In addition to being one of the few bass guitarists with a strong signature sound, Wobble was an early pioneer of what should never (but invariably will always) be called World Music. He performed at the first Womad Festival back in 1982 and went on to work with its founder Peter Gabriel, before later collaborations with Can, Brian Eno, Sinead O’Connor, Dolores O’Riordan and The Edge – highlights from a much longer cast list – and such diverse offerings as albums of Chinese and Japanese dub, a classical requiem, folk and country music, and a collection of William Blake poetry set to music.
Maghrebi Jazz, influenced by, and impregnated with, the dusty desert sounds of north Africa’s Berber territories, is a collaboration between Wobble, three-quarters of his current Invaders of the Heart band – Mark Layton Bennett (percussion & drums), George King (keyboards) and Sean Corby (trumpet & flugelhorn) – and the MoMo Project (aka Music Of Moroccan Origin), a now-London-based duo of Tahar Elidrissi (vocals, percussion, gimbri) and Hussan Nainia (guitars).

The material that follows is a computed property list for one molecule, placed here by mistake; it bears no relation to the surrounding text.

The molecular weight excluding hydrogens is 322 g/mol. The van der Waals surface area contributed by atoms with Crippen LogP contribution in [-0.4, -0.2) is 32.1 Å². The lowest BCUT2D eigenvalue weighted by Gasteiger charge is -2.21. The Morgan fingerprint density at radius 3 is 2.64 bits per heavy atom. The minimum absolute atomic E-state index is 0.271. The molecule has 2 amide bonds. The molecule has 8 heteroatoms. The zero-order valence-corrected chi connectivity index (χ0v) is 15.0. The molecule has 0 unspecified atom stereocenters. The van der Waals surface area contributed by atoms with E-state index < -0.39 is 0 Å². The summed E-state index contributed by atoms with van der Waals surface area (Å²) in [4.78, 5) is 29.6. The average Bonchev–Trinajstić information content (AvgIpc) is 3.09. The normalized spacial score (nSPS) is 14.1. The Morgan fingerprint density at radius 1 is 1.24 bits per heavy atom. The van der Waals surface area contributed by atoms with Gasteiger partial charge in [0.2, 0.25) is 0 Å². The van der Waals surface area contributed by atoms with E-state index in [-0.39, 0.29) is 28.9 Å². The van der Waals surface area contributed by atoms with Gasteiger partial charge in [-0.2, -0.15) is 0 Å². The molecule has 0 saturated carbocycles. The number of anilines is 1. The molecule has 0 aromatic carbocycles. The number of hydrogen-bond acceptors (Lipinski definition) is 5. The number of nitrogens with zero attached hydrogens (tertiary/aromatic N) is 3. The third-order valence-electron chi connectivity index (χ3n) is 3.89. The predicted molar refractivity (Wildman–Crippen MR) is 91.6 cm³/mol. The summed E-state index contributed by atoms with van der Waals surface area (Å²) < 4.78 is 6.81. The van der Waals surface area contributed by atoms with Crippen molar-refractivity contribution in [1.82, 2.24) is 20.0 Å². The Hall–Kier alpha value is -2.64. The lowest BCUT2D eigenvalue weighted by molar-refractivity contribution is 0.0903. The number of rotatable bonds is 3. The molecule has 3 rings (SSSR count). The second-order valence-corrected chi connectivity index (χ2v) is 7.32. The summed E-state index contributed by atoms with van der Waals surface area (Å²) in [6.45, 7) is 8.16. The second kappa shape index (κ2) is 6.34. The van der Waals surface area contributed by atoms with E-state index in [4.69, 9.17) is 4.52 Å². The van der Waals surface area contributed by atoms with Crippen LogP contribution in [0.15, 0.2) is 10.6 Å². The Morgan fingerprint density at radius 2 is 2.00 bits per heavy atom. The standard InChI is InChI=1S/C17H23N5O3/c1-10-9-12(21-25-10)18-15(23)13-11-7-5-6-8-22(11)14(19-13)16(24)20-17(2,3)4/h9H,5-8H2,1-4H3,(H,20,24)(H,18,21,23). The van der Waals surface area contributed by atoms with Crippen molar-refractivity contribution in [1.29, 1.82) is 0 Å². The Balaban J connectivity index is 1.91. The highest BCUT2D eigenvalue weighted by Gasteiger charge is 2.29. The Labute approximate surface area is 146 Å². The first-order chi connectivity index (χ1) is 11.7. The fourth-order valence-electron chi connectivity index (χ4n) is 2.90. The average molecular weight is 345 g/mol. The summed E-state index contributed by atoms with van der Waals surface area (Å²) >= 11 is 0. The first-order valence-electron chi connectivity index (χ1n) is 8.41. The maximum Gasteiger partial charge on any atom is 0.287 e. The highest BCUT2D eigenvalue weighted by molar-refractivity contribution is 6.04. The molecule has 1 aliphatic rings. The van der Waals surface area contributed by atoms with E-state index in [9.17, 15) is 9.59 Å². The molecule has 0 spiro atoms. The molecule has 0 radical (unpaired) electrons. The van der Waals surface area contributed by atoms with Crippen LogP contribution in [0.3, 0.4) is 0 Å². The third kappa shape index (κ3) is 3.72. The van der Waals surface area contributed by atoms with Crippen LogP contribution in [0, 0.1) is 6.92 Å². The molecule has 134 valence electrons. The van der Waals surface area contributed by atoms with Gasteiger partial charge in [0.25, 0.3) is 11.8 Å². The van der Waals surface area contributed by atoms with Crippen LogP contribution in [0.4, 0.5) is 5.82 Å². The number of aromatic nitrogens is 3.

Thanks to Wobble’s inimitable self-taught bass style, inspired by dub reggae, and a fondness for Middle Eastern sounds that dates back to hearing an Egyptian singer on the World Service when he was 13, it fits effortlessly into his diverse catalogue. It recalls his earliest excursions into World Music which, somewhat implausibly, brought him a couple of hit singles in the Nineties (Visions Of You and Becoming More Like God).